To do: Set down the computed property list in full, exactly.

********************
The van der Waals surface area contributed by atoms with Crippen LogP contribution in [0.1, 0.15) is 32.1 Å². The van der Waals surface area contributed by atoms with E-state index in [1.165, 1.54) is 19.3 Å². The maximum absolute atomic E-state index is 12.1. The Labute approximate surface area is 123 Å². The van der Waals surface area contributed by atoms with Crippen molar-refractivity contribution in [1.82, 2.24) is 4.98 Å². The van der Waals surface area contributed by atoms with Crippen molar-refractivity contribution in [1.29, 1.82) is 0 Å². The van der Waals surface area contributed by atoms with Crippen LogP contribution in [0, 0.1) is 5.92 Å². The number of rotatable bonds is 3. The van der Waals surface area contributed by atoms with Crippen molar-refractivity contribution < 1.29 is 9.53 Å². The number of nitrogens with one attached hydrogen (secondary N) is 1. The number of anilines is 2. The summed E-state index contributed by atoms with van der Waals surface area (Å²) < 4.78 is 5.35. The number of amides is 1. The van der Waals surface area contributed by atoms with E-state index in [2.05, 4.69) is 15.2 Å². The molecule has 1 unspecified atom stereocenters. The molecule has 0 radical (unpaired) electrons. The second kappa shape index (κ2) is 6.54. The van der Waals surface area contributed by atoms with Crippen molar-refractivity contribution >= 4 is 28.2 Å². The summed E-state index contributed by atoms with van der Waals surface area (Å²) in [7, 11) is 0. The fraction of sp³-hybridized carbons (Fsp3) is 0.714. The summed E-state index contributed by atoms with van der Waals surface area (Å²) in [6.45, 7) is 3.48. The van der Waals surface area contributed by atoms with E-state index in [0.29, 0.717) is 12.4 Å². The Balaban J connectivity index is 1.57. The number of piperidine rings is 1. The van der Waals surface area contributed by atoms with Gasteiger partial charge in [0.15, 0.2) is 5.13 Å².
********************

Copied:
The van der Waals surface area contributed by atoms with Crippen LogP contribution in [0.1, 0.15) is 32.1 Å². The van der Waals surface area contributed by atoms with E-state index in [1.165, 1.54) is 19.3 Å². The maximum absolute atomic E-state index is 12.1. The Labute approximate surface area is 123 Å². The van der Waals surface area contributed by atoms with Crippen molar-refractivity contribution in [1.82, 2.24) is 4.98 Å². The van der Waals surface area contributed by atoms with Crippen molar-refractivity contribution in [1.29, 1.82) is 0 Å². The van der Waals surface area contributed by atoms with Crippen LogP contribution in [0, 0.1) is 5.92 Å². The number of rotatable bonds is 3. The van der Waals surface area contributed by atoms with Crippen molar-refractivity contribution < 1.29 is 9.53 Å². The number of nitrogens with one attached hydrogen (secondary N) is 1. The number of anilines is 2. The summed E-state index contributed by atoms with van der Waals surface area (Å²) < 4.78 is 5.35. The number of amides is 1. The van der Waals surface area contributed by atoms with E-state index in [2.05, 4.69) is 15.2 Å². The molecule has 1 unspecified atom stereocenters. The molecule has 0 radical (unpaired) electrons. The second kappa shape index (κ2) is 6.54. The van der Waals surface area contributed by atoms with Crippen molar-refractivity contribution >= 4 is 28.2 Å². The summed E-state index contributed by atoms with van der Waals surface area (Å²) in [7, 11) is 0. The fraction of sp³-hybridized carbons (Fsp3) is 0.714. The summed E-state index contributed by atoms with van der Waals surface area (Å²) in [6.45, 7) is 3.48. The van der Waals surface area contributed by atoms with E-state index in [0.29, 0.717) is 12.4 Å². The Balaban J connectivity index is 1.57. The number of piperidine rings is 1. The van der Waals surface area contributed by atoms with Gasteiger partial charge in [0.15, 0.2) is 5.13 Å².